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This article was published 5/2/2019 (314 days ago), so information in it may no longer be current.
TORONTO - One by one, family and friends of men murdered by Bruce McArthur walked to the front of a crowded courtroom and spoke of the devastation, anger and personal struggles they experienced as a result of the serial killer's crimes.
Many said they had long grappled with the disappearance of a son, father, brother or friend only to learn last year that their loved one had been killed and dismembered at some point between 2010 and 2017.
Their often emotional victim impact statements were presented Monday and Tuesday at a sentencing hearing for 67-year-old McArthur, who pleaded guilty to eight counts of first-degree murder. All his victims had ties to the city's LGBTQ community.
"I don't know that I can properly describe the pain and suffering that I and my family have gone through over the years and I believe that this suffering will continue to affect us forever," wrote Jalil Kayhan, whose brother Majeed Kayhan, was killed in 2012. "I still have not comprehended how this crime happened."
Court heard that many of McArthur's victims were immigrants and of South Asian or Middle Eastern descent. Some lived parts of their life in secret because of their sexual orientation.
"My family is very traditional," Kayhan's brother wrote, adding that his sibling, who was originally from Afghanistan, had two children, three grandchildren and many nieces and nephews. "This has impacted all of their health and well-being."
Police arrested McArthur in January 2018 and charged him for the murders of Andrew Kinsman and Selim Esen. They later charged McArthur for the murders of Kayhan, Dean Lisowick, Soroush Mahmudi, Skandaraj Navaratnam, Abdulbasir Faizi and Kirushna Kanagaratnam.
Some close to the victims told court of the challenges their loved ones had overcome before being killed.
Kanagaratnam, who was murdered in 2016, came to the country aboard the MV Sun Sea after fleeing Sri Lanka in 2010, said a friend who made the journey with him. They sought refuge in Canada but Kanagaratnam was denied refugee status a few months before he went missing.
"Torture and murders like these are incidents that occur all too frequently in Sri Lanka," said Piranavan Thangavel. "For us now to hear of such a horrible death, we who live in this world as refugees feel like there is no safety for us anywhere."
Navaratnam, who disappeared in 2010, also came to Canada from Sri Lanka and his best friend told the court about the impact of learning of his death.
"The news crushed me," said Jean-Guy Cloutier, who reported Navaratnam missing. "When a person goes missing it brings up another level of anxiety and a loss that is hard to describe. Having someone that I loved dearly killed is another level of loss and life-changing."
Cloutier said he has not felt safe since his friend vanished.
Mahmudi's wife, Umme Fareena Mazook, had a Crown attorney read out her statement while she sobbed in court.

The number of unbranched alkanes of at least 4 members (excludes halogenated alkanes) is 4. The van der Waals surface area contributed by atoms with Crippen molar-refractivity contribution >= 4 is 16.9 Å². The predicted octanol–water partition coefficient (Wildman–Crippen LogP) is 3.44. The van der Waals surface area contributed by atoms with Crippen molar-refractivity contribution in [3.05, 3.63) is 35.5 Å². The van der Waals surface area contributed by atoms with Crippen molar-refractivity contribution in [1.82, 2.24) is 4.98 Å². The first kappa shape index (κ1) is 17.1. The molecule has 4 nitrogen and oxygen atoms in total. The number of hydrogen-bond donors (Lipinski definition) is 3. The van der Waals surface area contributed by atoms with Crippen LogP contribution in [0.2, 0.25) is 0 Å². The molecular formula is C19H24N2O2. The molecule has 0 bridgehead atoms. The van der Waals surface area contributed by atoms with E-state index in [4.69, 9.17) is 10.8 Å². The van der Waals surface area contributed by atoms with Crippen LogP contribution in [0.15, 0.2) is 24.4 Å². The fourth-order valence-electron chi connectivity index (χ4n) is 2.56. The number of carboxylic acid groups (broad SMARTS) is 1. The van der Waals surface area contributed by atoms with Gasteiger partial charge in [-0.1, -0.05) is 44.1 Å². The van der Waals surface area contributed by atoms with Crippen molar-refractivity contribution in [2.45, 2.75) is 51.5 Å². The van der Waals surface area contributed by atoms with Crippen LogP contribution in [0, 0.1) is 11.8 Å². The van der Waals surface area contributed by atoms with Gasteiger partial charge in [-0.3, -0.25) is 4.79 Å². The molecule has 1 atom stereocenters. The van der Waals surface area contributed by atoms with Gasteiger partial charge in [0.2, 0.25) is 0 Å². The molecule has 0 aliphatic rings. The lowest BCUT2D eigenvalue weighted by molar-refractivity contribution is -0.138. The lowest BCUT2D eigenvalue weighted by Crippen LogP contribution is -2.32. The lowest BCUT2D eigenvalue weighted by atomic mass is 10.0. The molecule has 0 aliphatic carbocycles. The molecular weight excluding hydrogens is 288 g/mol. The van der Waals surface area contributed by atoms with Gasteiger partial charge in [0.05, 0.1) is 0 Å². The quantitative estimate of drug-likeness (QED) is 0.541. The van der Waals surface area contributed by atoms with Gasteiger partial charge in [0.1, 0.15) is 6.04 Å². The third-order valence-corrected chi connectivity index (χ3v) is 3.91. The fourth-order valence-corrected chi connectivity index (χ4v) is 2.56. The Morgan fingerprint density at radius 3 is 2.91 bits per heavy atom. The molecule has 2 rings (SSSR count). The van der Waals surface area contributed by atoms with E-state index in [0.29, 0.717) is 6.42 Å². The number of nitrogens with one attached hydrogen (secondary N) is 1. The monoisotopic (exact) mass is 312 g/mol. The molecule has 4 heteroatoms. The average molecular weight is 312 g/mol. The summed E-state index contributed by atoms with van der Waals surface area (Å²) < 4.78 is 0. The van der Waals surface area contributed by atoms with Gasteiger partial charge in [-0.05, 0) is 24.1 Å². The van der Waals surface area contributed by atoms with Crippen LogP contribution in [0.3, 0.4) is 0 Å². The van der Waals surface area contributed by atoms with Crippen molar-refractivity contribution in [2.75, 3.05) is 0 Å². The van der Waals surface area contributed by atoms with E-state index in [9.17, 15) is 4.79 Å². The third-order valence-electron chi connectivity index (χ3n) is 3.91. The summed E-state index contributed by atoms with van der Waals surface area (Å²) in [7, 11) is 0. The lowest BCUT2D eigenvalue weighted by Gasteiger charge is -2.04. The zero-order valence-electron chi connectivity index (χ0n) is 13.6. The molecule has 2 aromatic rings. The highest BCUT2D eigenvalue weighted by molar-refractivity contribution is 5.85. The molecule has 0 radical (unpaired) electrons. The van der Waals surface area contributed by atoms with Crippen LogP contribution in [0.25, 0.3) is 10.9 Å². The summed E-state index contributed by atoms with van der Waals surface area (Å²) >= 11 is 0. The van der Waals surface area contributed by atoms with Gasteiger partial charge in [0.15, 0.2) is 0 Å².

She reported her husband missing in August 2015. She found out in January 2018 from police that Mahmudi had been murdered by McArthur.
"The severe degree of my emotional distress had a major impact on my relationship with my son and my friends as my emotional and mental health changed drastically," she wrote in her statement.
Mazook said she had to leave her job due to the psychological trauma resulting from her husband's disappearance and struggled financially, with little money left after paying rent to afford food.
Kareema Faizi said she, too, struggled after her husband's disappearance. Court heard he was last seen at a bath house in the city's gay village on Dec. 29, 2010.
Court heard she works 18 hours a day to provide for her two daughters, who were six and 10 years old when her husband vanished.
"My daughters suffer terribly knowing what happened to their father," she wrote. "They pretend to be strong in front of me. But when they are alone in their room, they take a picture of their father with them. I hear them crying constantly.
Richard Kikot, a friend of Esen's, said his buddy had lived for a period of time on the streets but had been trying to improve his mental health by enrolling in a program where he learned about poverty and homelessness.
"He would often spend nights walking the streets of the city," Kikot said of his friend who was murdered in April 2017. "Not aimlessly but purposely. He was a romantic. He believed in the power of love."
The Crown is seeking a life sentence for McArthur with no parole for 50 years.
Such a sentence would send a clear message "that those committing eight murders would never be paroled," said Crown attorney Craig Harper.
"McArthur did not confess," Harper said. "It is the diligent work of police that led to the evidence that led to his conviction."
McArthur's lawyer argued for his client to be eligible to apply for parole in 25 years.
"To be eligible for parole at 116 years is unduly harsh," James Miglin said.
As Tuesday's hearing wrapped, the judge presiding over the case asked McArthur if he had anything to say.
"No your honour, I've discussed this with counsel and I don't want to say anything," McArthur said.
Court has heard that McArthur took photographs of his victims' bodies posed in various states of undress and kept the images on his computer. McArthur would then dismember his victims and dump their remains in planters around a residential Toronto property or in a ravine behind the home.
Justice John McMahon is expected to deliver McArthur's sentence on Friday.